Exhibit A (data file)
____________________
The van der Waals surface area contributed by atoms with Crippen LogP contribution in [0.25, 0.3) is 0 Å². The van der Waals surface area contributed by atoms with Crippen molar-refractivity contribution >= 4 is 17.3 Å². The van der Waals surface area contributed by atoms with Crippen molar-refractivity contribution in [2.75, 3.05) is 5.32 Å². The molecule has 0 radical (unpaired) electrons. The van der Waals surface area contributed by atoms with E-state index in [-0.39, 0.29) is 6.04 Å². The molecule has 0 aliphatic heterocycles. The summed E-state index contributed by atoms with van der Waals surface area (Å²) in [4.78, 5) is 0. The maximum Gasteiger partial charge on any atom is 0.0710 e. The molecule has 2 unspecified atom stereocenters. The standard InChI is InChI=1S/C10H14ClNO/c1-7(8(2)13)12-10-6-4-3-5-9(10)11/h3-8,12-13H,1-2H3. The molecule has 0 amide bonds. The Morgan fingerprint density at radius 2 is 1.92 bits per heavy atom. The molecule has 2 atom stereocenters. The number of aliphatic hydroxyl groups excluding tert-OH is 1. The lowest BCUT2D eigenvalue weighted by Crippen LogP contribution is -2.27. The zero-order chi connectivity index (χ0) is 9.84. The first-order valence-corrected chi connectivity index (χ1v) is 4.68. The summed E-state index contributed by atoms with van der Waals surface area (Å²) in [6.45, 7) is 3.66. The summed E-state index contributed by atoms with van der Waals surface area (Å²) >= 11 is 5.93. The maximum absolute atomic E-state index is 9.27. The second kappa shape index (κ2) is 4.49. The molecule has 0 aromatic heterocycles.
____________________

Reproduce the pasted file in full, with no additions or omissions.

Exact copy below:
The van der Waals surface area contributed by atoms with Crippen LogP contribution in [0.25, 0.3) is 0 Å². The van der Waals surface area contributed by atoms with Crippen molar-refractivity contribution >= 4 is 17.3 Å². The van der Waals surface area contributed by atoms with Crippen molar-refractivity contribution in [2.75, 3.05) is 5.32 Å². The molecule has 0 radical (unpaired) electrons. The van der Waals surface area contributed by atoms with E-state index in [-0.39, 0.29) is 6.04 Å². The molecule has 0 aliphatic heterocycles. The summed E-state index contributed by atoms with van der Waals surface area (Å²) in [4.78, 5) is 0. The maximum Gasteiger partial charge on any atom is 0.0710 e. The molecule has 2 unspecified atom stereocenters. The standard InChI is InChI=1S/C10H14ClNO/c1-7(8(2)13)12-10-6-4-3-5-9(10)11/h3-8,12-13H,1-2H3. The molecule has 0 amide bonds. The Morgan fingerprint density at radius 2 is 1.92 bits per heavy atom. The molecule has 2 atom stereocenters. The number of aliphatic hydroxyl groups excluding tert-OH is 1. The lowest BCUT2D eigenvalue weighted by Crippen LogP contribution is -2.27. The zero-order chi connectivity index (χ0) is 9.84. The first-order valence-corrected chi connectivity index (χ1v) is 4.68. The summed E-state index contributed by atoms with van der Waals surface area (Å²) in [6.45, 7) is 3.66. The summed E-state index contributed by atoms with van der Waals surface area (Å²) >= 11 is 5.93. The maximum absolute atomic E-state index is 9.27. The second kappa shape index (κ2) is 4.49. The molecule has 0 aromatic heterocycles.